This is a video about a bridled tern, on 3 July 2013. This individual landed at an unusual place for this tropical species: among Arctic terns on the Farne islands in England.
Every now and then, news from Bahrain which is not about torture or political imprisonment.
By Jem Babbington:
Ringing terns – Al Jarrim Island south (Bahrain)
5 July 2014
On Friday 20 June I set off at 02:30 hrs to go to Bahrain to ring terns. I met up with Jason, Nicole, Ali, Mahmood, Ahmed and a couple of others to go out to the island at 04:00 to ring tern chicks. This is one of the best days ringing of the year for me and it is amazing to be on an island full of breeding terns.
Ali has a new more powerful boat now that he also uses to take people diving in Bahrain and it has two 250 HP engines and a covered roof, so is very fast. We arrived at the island at 06:00 hrs and set about first ringing Bridled Tern chicks. They nest under cover of the vegetation and are incredibly well camouflaged and sit tight so good eyesight and a lot of help are required.
We do these first as it is extremely hard work and want to do it in the coolest part of the day before temperatures rise into the 40’s Celsius. There were three ringers and we ringed a total of 143 Bridled Tern chicks that is slightly less than normal. After this we set up our corral to catch Lesser Crested Tern Chicks that are all gathered together in large crèches of baby terns with hundreds of adults looking after them.
As they are all in large groups we walk the birds down into our corral and transfer them to large baskets for processing. Since this capture technique was devised we have become much more proficient and we catch lots of birds in a short time and process them as quickly as possible so they can return to their parents for shade.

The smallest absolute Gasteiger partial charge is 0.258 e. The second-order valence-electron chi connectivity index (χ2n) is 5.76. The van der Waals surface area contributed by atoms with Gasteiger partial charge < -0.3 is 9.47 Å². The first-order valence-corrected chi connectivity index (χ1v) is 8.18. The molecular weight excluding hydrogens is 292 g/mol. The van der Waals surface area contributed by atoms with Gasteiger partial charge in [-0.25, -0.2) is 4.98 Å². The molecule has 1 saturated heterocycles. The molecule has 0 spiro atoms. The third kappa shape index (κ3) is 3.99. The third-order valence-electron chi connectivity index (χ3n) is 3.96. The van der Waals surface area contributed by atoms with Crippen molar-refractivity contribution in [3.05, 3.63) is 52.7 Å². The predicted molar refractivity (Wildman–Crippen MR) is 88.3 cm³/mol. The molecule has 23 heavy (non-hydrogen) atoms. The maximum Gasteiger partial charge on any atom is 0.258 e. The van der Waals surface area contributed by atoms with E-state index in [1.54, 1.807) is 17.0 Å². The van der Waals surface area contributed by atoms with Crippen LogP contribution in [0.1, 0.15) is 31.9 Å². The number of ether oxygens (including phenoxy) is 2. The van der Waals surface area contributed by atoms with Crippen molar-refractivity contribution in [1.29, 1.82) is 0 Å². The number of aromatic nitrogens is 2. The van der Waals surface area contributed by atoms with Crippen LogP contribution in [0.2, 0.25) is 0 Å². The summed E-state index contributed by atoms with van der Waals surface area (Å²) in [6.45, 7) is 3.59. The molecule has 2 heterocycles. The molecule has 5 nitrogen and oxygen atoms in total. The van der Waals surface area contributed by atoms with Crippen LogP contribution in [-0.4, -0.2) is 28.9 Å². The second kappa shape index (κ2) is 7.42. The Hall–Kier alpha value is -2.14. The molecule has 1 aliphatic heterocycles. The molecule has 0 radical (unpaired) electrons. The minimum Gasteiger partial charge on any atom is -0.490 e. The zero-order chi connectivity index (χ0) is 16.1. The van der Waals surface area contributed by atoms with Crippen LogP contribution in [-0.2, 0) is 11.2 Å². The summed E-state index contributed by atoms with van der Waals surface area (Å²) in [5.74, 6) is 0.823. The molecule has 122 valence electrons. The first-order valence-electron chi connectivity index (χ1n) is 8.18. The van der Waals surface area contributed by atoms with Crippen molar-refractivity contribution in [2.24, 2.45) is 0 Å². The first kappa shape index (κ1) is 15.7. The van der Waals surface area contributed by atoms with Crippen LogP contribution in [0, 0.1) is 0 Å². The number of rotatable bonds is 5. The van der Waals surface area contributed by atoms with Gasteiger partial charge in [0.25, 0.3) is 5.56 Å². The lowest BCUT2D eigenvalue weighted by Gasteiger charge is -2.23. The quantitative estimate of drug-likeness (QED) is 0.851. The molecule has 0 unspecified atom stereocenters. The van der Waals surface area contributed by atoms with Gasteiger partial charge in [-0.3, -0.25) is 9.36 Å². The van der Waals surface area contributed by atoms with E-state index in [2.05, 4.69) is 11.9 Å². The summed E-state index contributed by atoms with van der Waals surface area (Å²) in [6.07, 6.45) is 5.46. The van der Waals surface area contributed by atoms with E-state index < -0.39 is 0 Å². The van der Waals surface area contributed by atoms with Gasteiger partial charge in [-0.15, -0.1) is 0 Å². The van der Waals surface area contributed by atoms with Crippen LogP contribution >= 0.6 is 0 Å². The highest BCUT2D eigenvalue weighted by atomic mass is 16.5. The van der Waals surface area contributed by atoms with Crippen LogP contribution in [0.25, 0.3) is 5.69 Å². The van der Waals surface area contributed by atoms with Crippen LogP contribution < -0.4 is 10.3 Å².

We keep the birds in covered baskets with a wet towel on top to keep them cool and we have not lost a single bird doing this. We ringed 997 Lesser Crested Tern chicks and ran out of rings, this being the biggest number of birds we have singed in a single day since we started going to the islands.
We also ringed three White-cheeked Tern chicks a species that has not bred on this island in the previous three breeding seasons I have visited. They do breed on the middle island but we have only been here once and it was a nice surprise to see the adults feeding young on the south island. Another nice surprise was to see an adult Bridled Tern I photographed with a ring on, indicating it is one of our birds.
We have ringed hundreds of young birds and a single adult that Nicole rescued from a fishing net so it is impossible to tell if this is a young bird returning to breed or not. We also found at least ten Indian Reef Heron nests with large young in them. Normally there are only one of two nests but this year the numbers are much higher so some reason.
An interesting fact was that under every Indian Reef Heron nest a Bridled Tern chick was hiding. I would like to thank Ali and all the helpers for this excellent days ringing.
More about birds in Bahrain: here.
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